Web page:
I am preparing teaching material for a thermodynamics laboratory for first year Physics students. The students at this point of their study are very capable with Python data analysis, plotting etc. I would like to introduce them to Micropython preferrably using the Pico microcontroller.

The experiment I would like to build is a temperature measurement on a metal rod at 10 points. One one hand the rod is kept at 0 C and on the other a surface heater will provide heat. The students will study heat diffusion and model the temperature profile fitting it to the measurements in order to get a diffusivity coefficient parameter.

The measurements should be (quasi) simultaneous. I have thought that an array of thermistors could serve the purpose but I can see that the Pico has essentially only one Analog input. I can use multiplexers but how fast can the data acquisition be then? I read that a delay of about 500 ms is recommended between every ADC operation. That would kind of kill the purpose as 10 points will take about 5 sec in order to complete the measurement of 1 profile.

Would a series of DS18B20's be faster for this purpose.

I certainly prefer having the students dealing with Volts and analog signals but the important thing here is to obtain some relatively fast measurements as close to simultaneous as possible. Acquiring one profile (ie ten point measurements) at 1Hz is adequate but slightly faster rates would be optional

Any suggestions would very welcome.

  • Micropython runs on other, more useful (for your purpose), microcontrollers that do have more than one analog input Commented Feb 13 at 22:15
  • @JaromandaX examples?
    – VG_nbi
    Commented Feb 14 at 8:44
  • pjrc teensy comes to mind for that many analog inputs - though micropython on that may be a little tricky ... but there's literally thousands of microcontrollers to choose from - just search Commented Feb 14 at 9:25
  • You might start by reading the Pico datasheet. It has 3 accessible ADC with a conversion rate of 500 k samples per second.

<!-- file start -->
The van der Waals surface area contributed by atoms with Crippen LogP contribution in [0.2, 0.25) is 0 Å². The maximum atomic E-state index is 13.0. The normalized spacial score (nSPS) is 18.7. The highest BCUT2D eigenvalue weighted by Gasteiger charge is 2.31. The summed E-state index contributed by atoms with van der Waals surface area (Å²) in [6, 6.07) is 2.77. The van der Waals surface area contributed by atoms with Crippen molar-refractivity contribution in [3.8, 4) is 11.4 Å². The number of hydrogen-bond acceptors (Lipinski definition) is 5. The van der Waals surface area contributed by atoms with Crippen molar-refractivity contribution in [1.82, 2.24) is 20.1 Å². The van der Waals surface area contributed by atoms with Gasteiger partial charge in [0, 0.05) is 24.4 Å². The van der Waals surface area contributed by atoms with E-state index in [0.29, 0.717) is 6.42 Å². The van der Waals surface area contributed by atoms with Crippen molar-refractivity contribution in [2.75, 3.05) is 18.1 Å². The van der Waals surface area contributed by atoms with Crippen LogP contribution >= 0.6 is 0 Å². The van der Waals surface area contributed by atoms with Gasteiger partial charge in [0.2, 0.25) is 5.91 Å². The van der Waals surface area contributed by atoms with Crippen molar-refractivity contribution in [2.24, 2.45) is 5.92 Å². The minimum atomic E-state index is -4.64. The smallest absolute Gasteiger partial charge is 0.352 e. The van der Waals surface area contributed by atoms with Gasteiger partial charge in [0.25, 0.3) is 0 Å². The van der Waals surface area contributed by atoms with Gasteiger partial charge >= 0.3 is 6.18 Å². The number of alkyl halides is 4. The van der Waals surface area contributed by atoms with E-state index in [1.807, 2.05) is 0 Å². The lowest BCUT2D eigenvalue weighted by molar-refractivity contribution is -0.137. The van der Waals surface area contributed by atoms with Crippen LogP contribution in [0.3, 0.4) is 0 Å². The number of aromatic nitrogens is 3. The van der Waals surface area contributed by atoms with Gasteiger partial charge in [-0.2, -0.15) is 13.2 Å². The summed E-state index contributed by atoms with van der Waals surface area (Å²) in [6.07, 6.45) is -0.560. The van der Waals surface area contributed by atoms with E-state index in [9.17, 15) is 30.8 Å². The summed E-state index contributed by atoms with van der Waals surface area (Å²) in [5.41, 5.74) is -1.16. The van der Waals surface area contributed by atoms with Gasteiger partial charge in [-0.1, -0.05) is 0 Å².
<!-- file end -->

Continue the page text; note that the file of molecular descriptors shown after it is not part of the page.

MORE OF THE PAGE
– Milliways
    Commented Feb 15 at 6:27

1 Answer 1


Given the scenario, it sounds like you might want something that's flexible and can be used for other parts of the course too? For example,

The RP2040 has five ADCs, one is used internally, one is used by Pi Pico board leaving three available on the Pi Pico. The combined sample rate of 500kps as Milliways has pointed out. I find it a bit frustrating they didn't expand the multiplexor to more GPIO pins but it is what it is.

Some other observations:

  • Ten inputs puts you beyond the six on the popular (non-MicroPython) Arduino UNO.
  • The Arduino Uno R4 WiFi might be interesting as it may support more analogue inputs than the 6 labelled on the header. Not sure where MicroPython support is for this, though.
  • Espressif ADCs need to be approached with caution as there's a lot of issues here with linearity and limits on minimum and maximum voltage. You can probably design around that but you need to know you can't just use the ADC value verbatim.
  • Many ADCs on microcontrollers are noisy so you may need to oversample/process results to deal with that.
  • A bit of a crazy wildcard is the KittenBot Meowbit. It's STM32 based and designed for MakeCode Arcade but they have MicroPython support for it and it has 8 (not 10) ADC inputs on its pinout diagram. You'd need an micro:bit edge connector adapter/breakout for this.
  • I have not used it but the 8086 PicoADC16 might be for you, a pair of 10bit MCP3008 ADCs for the Pi Pico with some convenient screw terminals.

I've had a play with thermistors and they are remarkably sensitive. Walking past one on a breadboard will cause the values to shift around as the tiny air currents change. I'd start with thermistors as they are cheap and respond quickly and find a way to thermally bond them to your rod.

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